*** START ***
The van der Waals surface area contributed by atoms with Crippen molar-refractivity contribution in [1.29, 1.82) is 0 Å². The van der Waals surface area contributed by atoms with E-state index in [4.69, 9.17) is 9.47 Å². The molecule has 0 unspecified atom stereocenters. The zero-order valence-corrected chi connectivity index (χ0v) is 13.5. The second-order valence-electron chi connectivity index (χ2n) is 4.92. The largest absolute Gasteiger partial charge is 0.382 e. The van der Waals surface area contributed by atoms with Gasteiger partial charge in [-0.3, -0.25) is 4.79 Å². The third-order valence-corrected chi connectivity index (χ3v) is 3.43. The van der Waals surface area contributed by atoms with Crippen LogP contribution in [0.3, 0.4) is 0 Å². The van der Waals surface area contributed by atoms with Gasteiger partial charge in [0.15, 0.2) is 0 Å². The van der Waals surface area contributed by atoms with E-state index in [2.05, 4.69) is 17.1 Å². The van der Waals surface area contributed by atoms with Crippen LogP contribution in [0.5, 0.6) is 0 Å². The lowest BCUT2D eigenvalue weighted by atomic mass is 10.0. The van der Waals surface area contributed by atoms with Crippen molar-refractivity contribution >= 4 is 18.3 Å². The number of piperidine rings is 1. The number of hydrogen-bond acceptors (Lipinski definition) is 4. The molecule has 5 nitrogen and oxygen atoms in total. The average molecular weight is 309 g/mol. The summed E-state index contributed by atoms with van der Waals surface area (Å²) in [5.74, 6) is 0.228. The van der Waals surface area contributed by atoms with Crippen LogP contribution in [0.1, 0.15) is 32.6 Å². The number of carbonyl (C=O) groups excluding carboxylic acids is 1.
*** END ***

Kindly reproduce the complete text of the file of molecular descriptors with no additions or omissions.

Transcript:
The van der Waals surface area contributed by atoms with Crippen molar-refractivity contribution in [1.29, 1.82) is 0 Å². The van der Waals surface area contributed by atoms with E-state index in [4.69, 9.17) is 9.47 Å². The molecule has 0 unspecified atom stereocenters. The zero-order valence-corrected chi connectivity index (χ0v) is 13.5. The second-order valence-electron chi connectivity index (χ2n) is 4.92. The largest absolute Gasteiger partial charge is 0.382 e. The van der Waals surface area contributed by atoms with Gasteiger partial charge in [-0.3, -0.25) is 4.79 Å². The third-order valence-corrected chi connectivity index (χ3v) is 3.43. The van der Waals surface area contributed by atoms with Crippen LogP contribution in [0.3, 0.4) is 0 Å². The van der Waals surface area contributed by atoms with Gasteiger partial charge in [0.15, 0.2) is 0 Å². The van der Waals surface area contributed by atoms with E-state index in [2.05, 4.69) is 17.1 Å². The van der Waals surface area contributed by atoms with Crippen LogP contribution in [0.5, 0.6) is 0 Å². The lowest BCUT2D eigenvalue weighted by atomic mass is 10.0. The van der Waals surface area contributed by atoms with Crippen molar-refractivity contribution >= 4 is 18.3 Å². The number of piperidine rings is 1. The number of hydrogen-bond acceptors (Lipinski definition) is 4. The molecule has 5 nitrogen and oxygen atoms in total. The average molecular weight is 309 g/mol. The summed E-state index contributed by atoms with van der Waals surface area (Å²) in [5.74, 6) is 0.228. The van der Waals surface area contributed by atoms with Crippen LogP contribution in [0.1, 0.15) is 32.6 Å². The number of carbonyl (C=O) groups excluding carboxylic acids is 1.